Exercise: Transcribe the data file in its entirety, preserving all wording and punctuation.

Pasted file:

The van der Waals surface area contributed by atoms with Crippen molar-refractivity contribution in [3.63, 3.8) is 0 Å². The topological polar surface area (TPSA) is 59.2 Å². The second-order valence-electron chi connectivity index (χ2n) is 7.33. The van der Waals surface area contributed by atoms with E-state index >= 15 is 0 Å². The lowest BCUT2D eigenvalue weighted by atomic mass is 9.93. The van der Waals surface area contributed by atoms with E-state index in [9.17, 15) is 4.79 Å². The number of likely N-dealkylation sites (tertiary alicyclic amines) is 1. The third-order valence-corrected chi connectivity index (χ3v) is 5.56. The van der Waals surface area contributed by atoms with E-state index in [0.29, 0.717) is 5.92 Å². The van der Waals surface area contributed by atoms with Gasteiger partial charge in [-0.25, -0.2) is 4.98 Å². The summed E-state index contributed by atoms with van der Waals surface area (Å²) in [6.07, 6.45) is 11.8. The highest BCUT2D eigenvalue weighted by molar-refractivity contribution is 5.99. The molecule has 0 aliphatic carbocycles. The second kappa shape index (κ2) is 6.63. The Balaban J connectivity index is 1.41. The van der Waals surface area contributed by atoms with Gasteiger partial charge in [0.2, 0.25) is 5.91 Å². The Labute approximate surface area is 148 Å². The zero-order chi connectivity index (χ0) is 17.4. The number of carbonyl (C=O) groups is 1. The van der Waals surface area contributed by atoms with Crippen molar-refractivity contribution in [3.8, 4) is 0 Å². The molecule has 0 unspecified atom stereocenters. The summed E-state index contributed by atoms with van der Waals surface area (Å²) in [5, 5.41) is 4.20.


The van der Waals surface area contributed by atoms with Crippen molar-refractivity contribution in [3.63, 3.8) is 0 Å². The topological polar surface area (TPSA) is 59.2 Å². The second-order valence-electron chi connectivity index (χ2n) is 7.33. The van der Waals surface area contributed by atoms with E-state index >= 15 is 0 Å². The lowest BCUT2D eigenvalue weighted by atomic mass is 9.93. The van der Waals surface area contributed by atoms with E-state index in [9.17, 15) is 4.79 Å². The number of likely N-dealkylation sites (tertiary alicyclic amines) is 1. The third-order valence-corrected chi connectivity index (χ3v) is 5.56. The van der Waals surface area contributed by atoms with E-state index in [0.29, 0.717) is 5.92 Å². The van der Waals surface area contributed by atoms with Gasteiger partial charge in [-0.25, -0.2) is 4.98 Å². The summed E-state index contributed by atoms with van der Waals surface area (Å²) in [6.07, 6.45) is 11.8. The highest BCUT2D eigenvalue weighted by molar-refractivity contribution is 5.99. The molecule has 0 aliphatic carbocycles. The second kappa shape index (κ2) is 6.63. The Balaban J connectivity index is 1.41. The van der Waals surface area contributed by atoms with Gasteiger partial charge in [0.2, 0.25) is 5.91 Å². The Labute approximate surface area is 148 Å². The zero-order chi connectivity index (χ0) is 17.4. The number of carbonyl (C=O) groups is 1. The van der Waals surface area contributed by atoms with Crippen molar-refractivity contribution in [3.8, 4) is 0 Å². The molecule has 0 unspecified atom stereocenters. The summed E-state index contributed by atoms with van der Waals surface area (Å²) in [5, 5.41) is 4.20.